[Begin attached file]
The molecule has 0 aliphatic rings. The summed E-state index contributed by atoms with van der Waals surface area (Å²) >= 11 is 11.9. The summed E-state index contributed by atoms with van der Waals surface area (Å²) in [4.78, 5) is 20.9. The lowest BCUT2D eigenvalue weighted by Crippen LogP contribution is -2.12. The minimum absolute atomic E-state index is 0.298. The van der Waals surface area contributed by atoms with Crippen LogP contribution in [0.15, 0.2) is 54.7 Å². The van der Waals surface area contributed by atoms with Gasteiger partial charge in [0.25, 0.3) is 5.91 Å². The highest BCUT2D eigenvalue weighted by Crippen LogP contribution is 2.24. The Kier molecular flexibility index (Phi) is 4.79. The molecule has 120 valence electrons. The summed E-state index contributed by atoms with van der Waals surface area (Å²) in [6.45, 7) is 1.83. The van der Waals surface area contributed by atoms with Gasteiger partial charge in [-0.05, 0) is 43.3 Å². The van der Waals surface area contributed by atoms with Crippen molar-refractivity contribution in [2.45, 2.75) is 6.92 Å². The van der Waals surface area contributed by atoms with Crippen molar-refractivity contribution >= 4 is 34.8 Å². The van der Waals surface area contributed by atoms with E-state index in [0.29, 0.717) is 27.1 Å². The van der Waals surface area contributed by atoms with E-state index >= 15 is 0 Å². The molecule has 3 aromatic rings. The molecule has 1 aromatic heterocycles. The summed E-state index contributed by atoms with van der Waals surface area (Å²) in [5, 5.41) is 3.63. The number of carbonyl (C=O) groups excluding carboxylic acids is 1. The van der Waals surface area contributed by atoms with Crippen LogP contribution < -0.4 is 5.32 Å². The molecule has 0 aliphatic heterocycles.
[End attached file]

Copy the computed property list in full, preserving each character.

The molecule has 0 aliphatic rings. The summed E-state index contributed by atoms with van der Waals surface area (Å²) >= 11 is 11.9. The summed E-state index contributed by atoms with van der Waals surface area (Å²) in [4.78, 5) is 20.9. The lowest BCUT2D eigenvalue weighted by Crippen LogP contribution is -2.12. The minimum absolute atomic E-state index is 0.298. The van der Waals surface area contributed by atoms with Crippen LogP contribution in [0.15, 0.2) is 54.7 Å². The van der Waals surface area contributed by atoms with Gasteiger partial charge in [0.25, 0.3) is 5.91 Å². The highest BCUT2D eigenvalue weighted by Crippen LogP contribution is 2.24. The Kier molecular flexibility index (Phi) is 4.79. The molecule has 120 valence electrons. The summed E-state index contributed by atoms with van der Waals surface area (Å²) in [6.45, 7) is 1.83. The van der Waals surface area contributed by atoms with Gasteiger partial charge in [-0.05, 0) is 43.3 Å². The van der Waals surface area contributed by atoms with Crippen molar-refractivity contribution in [2.45, 2.75) is 6.92 Å². The van der Waals surface area contributed by atoms with Crippen molar-refractivity contribution >= 4 is 34.8 Å². The van der Waals surface area contributed by atoms with E-state index in [0.29, 0.717) is 27.1 Å². The van der Waals surface area contributed by atoms with E-state index >= 15 is 0 Å². The molecule has 3 aromatic rings. The molecule has 1 aromatic heterocycles. The summed E-state index contributed by atoms with van der Waals surface area (Å²) in [5, 5.41) is 3.63. The number of carbonyl (C=O) groups excluding carboxylic acids is 1. The van der Waals surface area contributed by atoms with Crippen LogP contribution < -0.4 is 5.32 Å². The molecule has 0 aliphatic heterocycles.